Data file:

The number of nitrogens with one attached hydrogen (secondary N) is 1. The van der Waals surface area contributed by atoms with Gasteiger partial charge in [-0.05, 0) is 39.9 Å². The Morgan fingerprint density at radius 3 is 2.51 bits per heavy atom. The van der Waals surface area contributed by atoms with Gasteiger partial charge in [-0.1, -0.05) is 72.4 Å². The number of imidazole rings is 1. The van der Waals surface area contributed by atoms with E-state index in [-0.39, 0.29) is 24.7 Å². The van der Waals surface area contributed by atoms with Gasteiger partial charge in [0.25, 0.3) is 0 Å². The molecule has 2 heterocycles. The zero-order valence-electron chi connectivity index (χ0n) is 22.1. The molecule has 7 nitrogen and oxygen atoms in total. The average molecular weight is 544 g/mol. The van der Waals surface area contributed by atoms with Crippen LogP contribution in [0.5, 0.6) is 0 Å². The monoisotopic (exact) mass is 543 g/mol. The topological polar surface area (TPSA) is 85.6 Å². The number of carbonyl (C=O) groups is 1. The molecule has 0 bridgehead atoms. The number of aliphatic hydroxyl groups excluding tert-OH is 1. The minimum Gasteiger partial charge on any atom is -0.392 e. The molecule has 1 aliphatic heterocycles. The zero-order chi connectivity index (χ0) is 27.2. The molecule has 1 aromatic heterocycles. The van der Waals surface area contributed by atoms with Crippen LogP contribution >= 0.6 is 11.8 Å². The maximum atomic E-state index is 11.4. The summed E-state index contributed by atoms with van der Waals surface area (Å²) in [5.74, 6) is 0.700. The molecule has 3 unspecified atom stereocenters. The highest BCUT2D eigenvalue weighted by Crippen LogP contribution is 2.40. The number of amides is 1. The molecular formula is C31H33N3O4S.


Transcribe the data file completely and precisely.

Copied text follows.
The number of nitrogens with one attached hydrogen (secondary N) is 1. The van der Waals surface area contributed by atoms with Gasteiger partial charge in [-0.05, 0) is 39.9 Å². The Morgan fingerprint density at radius 3 is 2.51 bits per heavy atom. The van der Waals surface area contributed by atoms with Gasteiger partial charge in [-0.1, -0.05) is 72.4 Å². The number of imidazole rings is 1. The van der Waals surface area contributed by atoms with E-state index in [-0.39, 0.29) is 24.7 Å². The van der Waals surface area contributed by atoms with Gasteiger partial charge in [0.25, 0.3) is 0 Å². The molecule has 2 heterocycles. The zero-order valence-electron chi connectivity index (χ0n) is 22.1. The molecule has 7 nitrogen and oxygen atoms in total. The average molecular weight is 544 g/mol. The van der Waals surface area contributed by atoms with Crippen LogP contribution in [0.5, 0.6) is 0 Å². The monoisotopic (exact) mass is 543 g/mol. The topological polar surface area (TPSA) is 85.6 Å². The number of carbonyl (C=O) groups is 1. The molecule has 0 bridgehead atoms. The number of aliphatic hydroxyl groups excluding tert-OH is 1. The minimum Gasteiger partial charge on any atom is -0.392 e. The molecule has 1 aliphatic heterocycles. The zero-order chi connectivity index (χ0) is 27.2. The molecule has 1 aromatic heterocycles. The van der Waals surface area contributed by atoms with Crippen LogP contribution >= 0.6 is 11.8 Å². The maximum atomic E-state index is 11.4. The summed E-state index contributed by atoms with van der Waals surface area (Å²) in [5.74, 6) is 0.700. The molecule has 3 unspecified atom stereocenters. The highest BCUT2D eigenvalue weighted by Crippen LogP contribution is 2.40. The number of amides is 1. The molecular formula is C31H33N3O4S.